Postoperative intubation time is associated with acute kidney injury in cardiac surgical patients

Matthias Heringlake*, Yvonne Nowak, Julika Schön, Jens Trautmann, Astrid Ellen Berggreen, Efstratios I. Charitos, Hauke Paarmann

*Korrespondierende/r Autor/-in für diese Arbeit
7 Zitate (Scopus)


Introduction: Acute kidney injury (AKI) is a frequent complication after cardiac surgery and is associated with a poor prognosis. Mechanical ventilation is an important risk factor for developing AKI in critically ill patients. Ventilation with high tidal volumes has been associated with postoperative organ dysfunction in cardiac surgical patients. No data are available about the effects of the duration of postoperative respiratory support in the immediate postoperative period on the incidence of AKI in patients after cardiac surgery. Method: We performed a secondary analysis of 584 elective cardiac surgical patients enrolled in an observational trial on the association between preoperative cerebral oxygen saturation and postoperative organ dysfunction and analyzed the incidence of AKI in patients with different times to extubation. The latter variable was graded in 4 h intervals (if below 16 h) or equal to or greater than 16 h. AKI was staged according to the AKI Network criteria. Results: Overall, 165 (28.3%) patients developed AKI (any stage), 43 (7.4%) patients needed renal replacement therapy. Patients developing AKI had a significantly (P <0.001) lower renal perfusion pressure (RPP) in the first 8 hours after surgery (57.4 mmHg (95% CI: 56.0 to 59.0 mmHg)) than patients with a postoperatively preserved renal function (60.5 mmHg ((95% CI: 59.9 to 61.4 mmHg). The rate of AKI increased from 17.0% in patients extubated within 4 h postoperatively to 62.3% in patients ventilated for more than 16 h (P <0.001). Multivariate logistic regression analysis of variables significantly associated with AKI in the univariate analysis revealed that the time to the first extubation (OR: 1.024/hour, 95% CI: 1.011 to 1.044/hour; P <0.001) and RPP (OR: 0.963/mmHg; 95% CI: 0.934 to 0.992; P <0.001) were independently associated with AKI. Conclusion: Without taking into account potentially unmeasured confounders, these findings are suggestive that the duration of postoperative positive pressure ventilation is an important and previously unrecognized risk factor for AKI in cardiac surgical patients, independent from low RPP as an established AKI trigger, and that even a moderate delay of extubation increases AKI risk. If replicated independently, these findings may have relevant implications for clinical care and for further studies aiming at the prevention of cardiac surgery associated AKI.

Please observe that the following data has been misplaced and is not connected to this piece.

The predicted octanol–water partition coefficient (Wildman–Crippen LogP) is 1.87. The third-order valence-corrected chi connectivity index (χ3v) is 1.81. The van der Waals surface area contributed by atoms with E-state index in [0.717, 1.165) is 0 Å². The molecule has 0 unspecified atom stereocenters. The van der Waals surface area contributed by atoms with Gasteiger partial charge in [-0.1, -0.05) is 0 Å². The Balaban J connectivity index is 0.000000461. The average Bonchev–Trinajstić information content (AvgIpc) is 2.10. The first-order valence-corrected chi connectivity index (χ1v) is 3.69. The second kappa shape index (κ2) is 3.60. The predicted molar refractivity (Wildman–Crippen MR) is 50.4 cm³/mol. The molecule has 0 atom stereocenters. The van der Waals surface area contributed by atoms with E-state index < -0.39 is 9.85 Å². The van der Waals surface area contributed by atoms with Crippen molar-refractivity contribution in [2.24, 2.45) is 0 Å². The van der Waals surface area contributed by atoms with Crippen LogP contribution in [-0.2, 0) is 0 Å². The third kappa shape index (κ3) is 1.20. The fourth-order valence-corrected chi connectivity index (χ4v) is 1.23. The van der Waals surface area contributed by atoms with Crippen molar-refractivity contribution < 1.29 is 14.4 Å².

ZeitschriftCritical Care
PublikationsstatusVeröffentlicht - 01.01.2014


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